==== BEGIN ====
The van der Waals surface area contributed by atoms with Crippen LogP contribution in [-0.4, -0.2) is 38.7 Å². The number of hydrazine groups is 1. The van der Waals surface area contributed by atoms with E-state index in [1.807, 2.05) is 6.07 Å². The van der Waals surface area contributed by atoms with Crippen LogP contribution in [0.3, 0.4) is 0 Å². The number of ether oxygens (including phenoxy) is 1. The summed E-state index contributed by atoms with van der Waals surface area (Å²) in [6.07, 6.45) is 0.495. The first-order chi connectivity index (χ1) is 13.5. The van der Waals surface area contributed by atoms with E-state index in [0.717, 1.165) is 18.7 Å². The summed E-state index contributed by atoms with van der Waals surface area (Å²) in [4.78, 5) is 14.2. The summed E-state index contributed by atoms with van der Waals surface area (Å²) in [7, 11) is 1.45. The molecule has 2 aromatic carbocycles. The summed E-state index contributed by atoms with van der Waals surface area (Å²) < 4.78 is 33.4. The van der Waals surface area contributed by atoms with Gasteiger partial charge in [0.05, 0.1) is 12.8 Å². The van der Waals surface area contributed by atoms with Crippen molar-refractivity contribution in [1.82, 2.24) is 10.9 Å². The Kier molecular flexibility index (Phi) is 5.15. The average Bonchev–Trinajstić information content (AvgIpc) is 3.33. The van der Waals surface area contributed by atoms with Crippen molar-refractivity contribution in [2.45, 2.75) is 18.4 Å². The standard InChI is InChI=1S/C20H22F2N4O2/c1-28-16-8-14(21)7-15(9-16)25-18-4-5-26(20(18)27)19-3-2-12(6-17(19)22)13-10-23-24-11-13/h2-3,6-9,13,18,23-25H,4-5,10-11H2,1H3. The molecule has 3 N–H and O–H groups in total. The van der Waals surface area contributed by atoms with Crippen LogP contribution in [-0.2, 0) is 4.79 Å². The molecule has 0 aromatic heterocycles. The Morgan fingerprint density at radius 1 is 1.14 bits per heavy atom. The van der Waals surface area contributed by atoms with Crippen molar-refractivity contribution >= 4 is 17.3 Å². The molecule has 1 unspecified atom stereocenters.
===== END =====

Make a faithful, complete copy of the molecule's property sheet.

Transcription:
The van der Waals surface area contributed by atoms with Crippen LogP contribution in [-0.4, -0.2) is 38.7 Å². The number of hydrazine groups is 1. The van der Waals surface area contributed by atoms with E-state index in [1.807, 2.05) is 6.07 Å². The van der Waals surface area contributed by atoms with Crippen LogP contribution in [0.3, 0.4) is 0 Å². The number of ether oxygens (including phenoxy) is 1. The summed E-state index contributed by atoms with van der Waals surface area (Å²) in [6.07, 6.45) is 0.495. The first-order chi connectivity index (χ1) is 13.5. The van der Waals surface area contributed by atoms with E-state index in [0.717, 1.165) is 18.7 Å². The summed E-state index contributed by atoms with van der Waals surface area (Å²) in [4.78, 5) is 14.2. The summed E-state index contributed by atoms with van der Waals surface area (Å²) in [7, 11) is 1.45. The molecule has 2 aromatic carbocycles. The summed E-state index contributed by atoms with van der Waals surface area (Å²) < 4.78 is 33.4. The van der Waals surface area contributed by atoms with Gasteiger partial charge in [0.05, 0.1) is 12.8 Å². The van der Waals surface area contributed by atoms with Crippen molar-refractivity contribution in [1.82, 2.24) is 10.9 Å². The Kier molecular flexibility index (Phi) is 5.15. The average Bonchev–Trinajstić information content (AvgIpc) is 3.33. The van der Waals surface area contributed by atoms with Crippen molar-refractivity contribution in [2.45, 2.75) is 18.4 Å². The standard InChI is InChI=1S/C20H22F2N4O2/c1-28-16-8-14(21)7-15(9-16)25-18-4-5-26(20(18)27)19-3-2-12(6-17(19)22)13-10-23-24-11-13/h2-3,6-9,13,18,23-25H,4-5,10-11H2,1H3. The molecule has 3 N–H and O–H groups in total. The van der Waals surface area contributed by atoms with Crippen LogP contribution in [-0.2, 0) is 4.79 Å². The molecule has 0 aromatic heterocycles. The Morgan fingerprint density at radius 1 is 1.14 bits per heavy atom. The van der Waals surface area contributed by atoms with Crippen molar-refractivity contribution >= 4 is 17.3 Å². The molecule has 1 unspecified atom stereocenters.